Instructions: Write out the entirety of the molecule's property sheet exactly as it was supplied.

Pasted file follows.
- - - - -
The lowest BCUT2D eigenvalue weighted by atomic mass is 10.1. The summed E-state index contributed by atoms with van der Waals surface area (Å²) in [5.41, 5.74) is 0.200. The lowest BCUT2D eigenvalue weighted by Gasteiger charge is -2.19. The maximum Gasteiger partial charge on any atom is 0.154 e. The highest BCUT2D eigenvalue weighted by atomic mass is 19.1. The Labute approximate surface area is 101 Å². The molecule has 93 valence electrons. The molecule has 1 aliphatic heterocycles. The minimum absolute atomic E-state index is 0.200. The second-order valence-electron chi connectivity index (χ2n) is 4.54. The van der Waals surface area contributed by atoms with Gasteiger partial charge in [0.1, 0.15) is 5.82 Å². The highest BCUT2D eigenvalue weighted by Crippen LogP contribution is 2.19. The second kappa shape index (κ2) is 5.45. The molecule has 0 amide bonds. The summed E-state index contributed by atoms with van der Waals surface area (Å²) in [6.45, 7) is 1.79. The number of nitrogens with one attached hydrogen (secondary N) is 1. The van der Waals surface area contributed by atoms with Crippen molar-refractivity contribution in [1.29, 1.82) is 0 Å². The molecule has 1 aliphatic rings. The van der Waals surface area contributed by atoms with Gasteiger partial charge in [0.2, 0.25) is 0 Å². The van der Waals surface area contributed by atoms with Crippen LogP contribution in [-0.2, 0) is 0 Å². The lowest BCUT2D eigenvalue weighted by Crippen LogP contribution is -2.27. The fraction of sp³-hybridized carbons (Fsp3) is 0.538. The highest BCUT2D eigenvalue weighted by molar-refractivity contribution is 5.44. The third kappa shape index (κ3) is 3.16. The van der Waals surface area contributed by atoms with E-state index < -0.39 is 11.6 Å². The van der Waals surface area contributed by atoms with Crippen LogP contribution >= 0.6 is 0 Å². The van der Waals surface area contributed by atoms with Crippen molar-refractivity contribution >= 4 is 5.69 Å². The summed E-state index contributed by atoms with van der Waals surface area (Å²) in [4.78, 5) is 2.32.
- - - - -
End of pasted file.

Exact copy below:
The lowest BCUT2D eigenvalue weighted by atomic mass is 10.1. The summed E-state index contributed by atoms with van der Waals surface area (Å²) in [5.41, 5.74) is 0.200. The lowest BCUT2D eigenvalue weighted by Gasteiger charge is -2.19. The maximum Gasteiger partial charge on any atom is 0.154 e. The highest BCUT2D eigenvalue weighted by atomic mass is 19.1. The Labute approximate surface area is 101 Å². The molecule has 93 valence electrons. The molecule has 1 aliphatic heterocycles. The minimum absolute atomic E-state index is 0.200. The second-order valence-electron chi connectivity index (χ2n) is 4.54. The van der Waals surface area contributed by atoms with Gasteiger partial charge in [0.1, 0.15) is 5.82 Å². The highest BCUT2D eigenvalue weighted by Crippen LogP contribution is 2.19. The second kappa shape index (κ2) is 5.45. The molecule has 0 amide bonds. The summed E-state index contributed by atoms with van der Waals surface area (Å²) in [6.45, 7) is 1.79. The number of nitrogens with one attached hydrogen (secondary N) is 1. The van der Waals surface area contributed by atoms with Crippen molar-refractivity contribution in [1.29, 1.82) is 0 Å². The molecule has 1 aliphatic rings. The van der Waals surface area contributed by atoms with Gasteiger partial charge in [0.2, 0.25) is 0 Å². The van der Waals surface area contributed by atoms with Crippen LogP contribution in [-0.2, 0) is 0 Å². The lowest BCUT2D eigenvalue weighted by Crippen LogP contribution is -2.27. The fraction of sp³-hybridized carbons (Fsp3) is 0.538. The highest BCUT2D eigenvalue weighted by molar-refractivity contribution is 5.44. The third kappa shape index (κ3) is 3.16. The van der Waals surface area contributed by atoms with E-state index < -0.39 is 11.6 Å². The van der Waals surface area contributed by atoms with Crippen LogP contribution >= 0.6 is 0 Å². The van der Waals surface area contributed by atoms with Crippen molar-refractivity contribution >= 4 is 5.69 Å². The summed E-state index contributed by atoms with van der Waals surface area (Å²) in [4.78, 5) is 2.32.